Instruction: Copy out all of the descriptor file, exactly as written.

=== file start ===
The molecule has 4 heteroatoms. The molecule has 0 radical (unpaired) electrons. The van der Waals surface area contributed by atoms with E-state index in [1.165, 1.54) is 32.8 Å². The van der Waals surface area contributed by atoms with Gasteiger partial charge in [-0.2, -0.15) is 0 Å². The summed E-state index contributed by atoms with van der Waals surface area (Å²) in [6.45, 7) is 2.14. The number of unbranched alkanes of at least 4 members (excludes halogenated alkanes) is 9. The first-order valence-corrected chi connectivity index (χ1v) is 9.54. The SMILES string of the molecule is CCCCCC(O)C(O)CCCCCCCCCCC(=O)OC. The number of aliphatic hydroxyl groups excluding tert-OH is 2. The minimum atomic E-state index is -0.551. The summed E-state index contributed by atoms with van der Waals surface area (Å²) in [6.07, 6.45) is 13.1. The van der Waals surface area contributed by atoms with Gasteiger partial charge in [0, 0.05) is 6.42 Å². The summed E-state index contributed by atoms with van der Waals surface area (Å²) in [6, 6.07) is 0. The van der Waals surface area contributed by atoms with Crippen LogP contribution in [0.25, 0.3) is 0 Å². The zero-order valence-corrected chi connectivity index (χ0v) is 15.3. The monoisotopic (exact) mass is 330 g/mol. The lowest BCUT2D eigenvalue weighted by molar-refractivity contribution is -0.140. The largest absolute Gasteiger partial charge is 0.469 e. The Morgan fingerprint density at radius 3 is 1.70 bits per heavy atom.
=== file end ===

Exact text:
The molecule has 4 heteroatoms. The molecule has 0 radical (unpaired) electrons. The van der Waals surface area contributed by atoms with E-state index in [1.165, 1.54) is 32.8 Å². The van der Waals surface area contributed by atoms with Gasteiger partial charge in [-0.2, -0.15) is 0 Å². The summed E-state index contributed by atoms with van der Waals surface area (Å²) in [6.45, 7) is 2.14. The number of unbranched alkanes of at least 4 members (excludes halogenated alkanes) is 9. The first-order valence-corrected chi connectivity index (χ1v) is 9.54. The SMILES string of the molecule is CCCCCC(O)C(O)CCCCCCCCCCC(=O)OC. The number of aliphatic hydroxyl groups excluding tert-OH is 2. The minimum atomic E-state index is -0.551. The summed E-state index contributed by atoms with van der Waals surface area (Å²) in [6.07, 6.45) is 13.1. The van der Waals surface area contributed by atoms with Gasteiger partial charge in [0, 0.05) is 6.42 Å². The summed E-state index contributed by atoms with van der Waals surface area (Å²) in [6, 6.07) is 0. The van der Waals surface area contributed by atoms with Crippen LogP contribution in [0.25, 0.3) is 0 Å². The zero-order valence-corrected chi connectivity index (χ0v) is 15.3. The monoisotopic (exact) mass is 330 g/mol. The lowest BCUT2D eigenvalue weighted by molar-refractivity contribution is -0.140. The largest absolute Gasteiger partial charge is 0.469 e. The Morgan fingerprint density at radius 3 is 1.70 bits per heavy atom.